TV Review: The Walking Dead S06 E10 “The Next World”

Published on February 24th, 2016 in: Current Faves, Horror, Reviews, Teh Sex, TV, TV Reviews |

By Laury Scarbro

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After an insane amount of slaughter last week, this week’s episode of The Walking Dead is way more low-key. Except for one thing, that is.

Two months have passed since the last episode, and life in Alexandria continues on much as it did before. Carl has made a recovery, but his eye remains bandaged. So far, it doesn’t appear to have affected his personality much. Rick and Daryl are making runs together, with various Alexandrians making requests for specific things. The food situation is growing to be a major concern, and Eugene suggests they try to find some sorghum.

Roadtripping with Rick doesn’t look to be very much fun, given his choice of music, if it could even be called that. Even Daryl hates it–which leads to the question: What WOULD Daryl choose if he could? He seems like a classic rock kinda guy to me. But the rule of the road is the driver chooses the music, shotgun shuts his/her cakehole. The music has another purpose–drawing walkers away from the town.

Daryl and Rick find a truck full of food and stop at an abandoned gas station on the way back, where they find an overturned snack machine. And Jesus. No, really, they find a guy who introduces himself as Paul Rovia, or Jesus as his friends used to call him. (He’s known as Paul Monroe in the graphic novels.) He’s unarmed, and seems mostly harmless, but Daryl doesn’t trust him. The guy steals the keys to the truck and makes off with it. The two men pursue, only to find Jesus stopped some way down the road with a flat tire. They tie him up and continue on their way. Pretty soon they see a barn and proceed to investigate but as they drive across the field, they realize Jesus is on top of the truck. A chase commences, ending up with an unconscious Jesus and the truck in a pond.

Michonne finds out Spencer has been walking around in the woods after his patrols, but he refuses to tell her why. Carl and Enid spot the other two just as a¬†walker happens by. He tells Enid to leave, and refuses to kill the walker whose face isn’t shown until Spencer and Michonne happen upon it. It turns out, he’s been trying to find his mother-turned-walker, Deanna, and feels it’s his responsibility to kill her.

Later that night Carl and Michonne have a talk about why he couldn’t kill Deanna. According to him, it should have been someone who loved and cared about her, and he would do it for Michonne. At some point, she seems to have become a surrogate mother for him, and he a surrogate child for her. It’s great to finally see them opening up to one another after all this time.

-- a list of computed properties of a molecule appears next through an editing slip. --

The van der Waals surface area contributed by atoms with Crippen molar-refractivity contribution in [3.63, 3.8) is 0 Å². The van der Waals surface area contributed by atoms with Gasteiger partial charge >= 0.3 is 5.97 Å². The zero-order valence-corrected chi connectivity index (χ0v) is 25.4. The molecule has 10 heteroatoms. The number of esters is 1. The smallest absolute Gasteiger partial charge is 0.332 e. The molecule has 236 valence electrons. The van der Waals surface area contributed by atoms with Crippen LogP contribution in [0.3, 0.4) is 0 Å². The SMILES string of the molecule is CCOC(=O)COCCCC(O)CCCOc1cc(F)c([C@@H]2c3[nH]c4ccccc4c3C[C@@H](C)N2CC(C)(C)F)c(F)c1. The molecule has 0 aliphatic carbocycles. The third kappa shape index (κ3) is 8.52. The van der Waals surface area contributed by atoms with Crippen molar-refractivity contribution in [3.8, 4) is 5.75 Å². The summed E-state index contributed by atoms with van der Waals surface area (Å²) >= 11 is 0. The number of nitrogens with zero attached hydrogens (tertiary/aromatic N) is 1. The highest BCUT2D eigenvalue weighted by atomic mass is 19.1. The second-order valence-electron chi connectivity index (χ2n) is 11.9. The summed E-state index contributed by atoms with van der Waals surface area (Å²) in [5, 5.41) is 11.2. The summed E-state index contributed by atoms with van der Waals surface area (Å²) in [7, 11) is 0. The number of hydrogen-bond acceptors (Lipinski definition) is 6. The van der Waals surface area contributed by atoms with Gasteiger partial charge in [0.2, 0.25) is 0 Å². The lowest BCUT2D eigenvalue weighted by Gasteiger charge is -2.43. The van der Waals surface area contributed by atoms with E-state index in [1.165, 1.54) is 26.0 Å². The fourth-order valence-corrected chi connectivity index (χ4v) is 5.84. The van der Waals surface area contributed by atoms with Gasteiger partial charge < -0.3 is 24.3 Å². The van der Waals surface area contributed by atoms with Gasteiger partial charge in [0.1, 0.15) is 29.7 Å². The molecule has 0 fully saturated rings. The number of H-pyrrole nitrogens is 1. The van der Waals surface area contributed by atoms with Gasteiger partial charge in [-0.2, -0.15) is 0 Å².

Michonne and Rick have fallen into some kind of quasi-marriage situation, asking each other about their day, which leads to hand-holding, kissing, and finally, the sex. Later, they’re awakened–nude–by Jesus barging into their bedroom saying they need to talk.

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Speaking from the perspective of someone who hasn’t read the graphic novels, I’m skeptical of Jesus, who is obviously part ninja. I’ve been forced to do a little research on who exactly he is, just for the purposes of not getting details wrong for these reviews, but what happens in the comics doesn’t necessarily mean it will play out that way on the show. The guy, as Rick points out, is clean and his beard is trimmed, so he’s obviously got access to basic hygiene items. He’s got a thirst to survive, which means he isn’t going to be taken down easily if he turns out to be a bad guy. It also means that if he joins Rick’s group, he could very easily prove to be an amazing asset, especially once the Negan plot gets rolling. Speaking of which, he still hasn’t made an appearance, and I’m getting antsy.

Lastly, the whole Richonne thing–the moment fans have been hounding Danai Gurira and Andrew Lincoln about for ages–finally happened. I’m not really sure how I feel about that; it seems more a matter of convenience to me at this point. Rick’s just two months out from losing Jessie, and granted it didn’t look like it hurt him all that much, but finding love in the zombie apocalypse wouldn’t be at the top of my to-do list. We’re human, we have urges and needs, but how much of this is going to be a romance story? Is it going to end badly for them? Look at Glenn and Maggie, every time he goes somewhere, she’s a mess until he gets back safe, and who wouldn’t be? I’d like to see them all happy and safe, but how long until someone dies and we’re all sitting there on our couches crying like children and mourning all those dreadlocked bearded babies they could have had?

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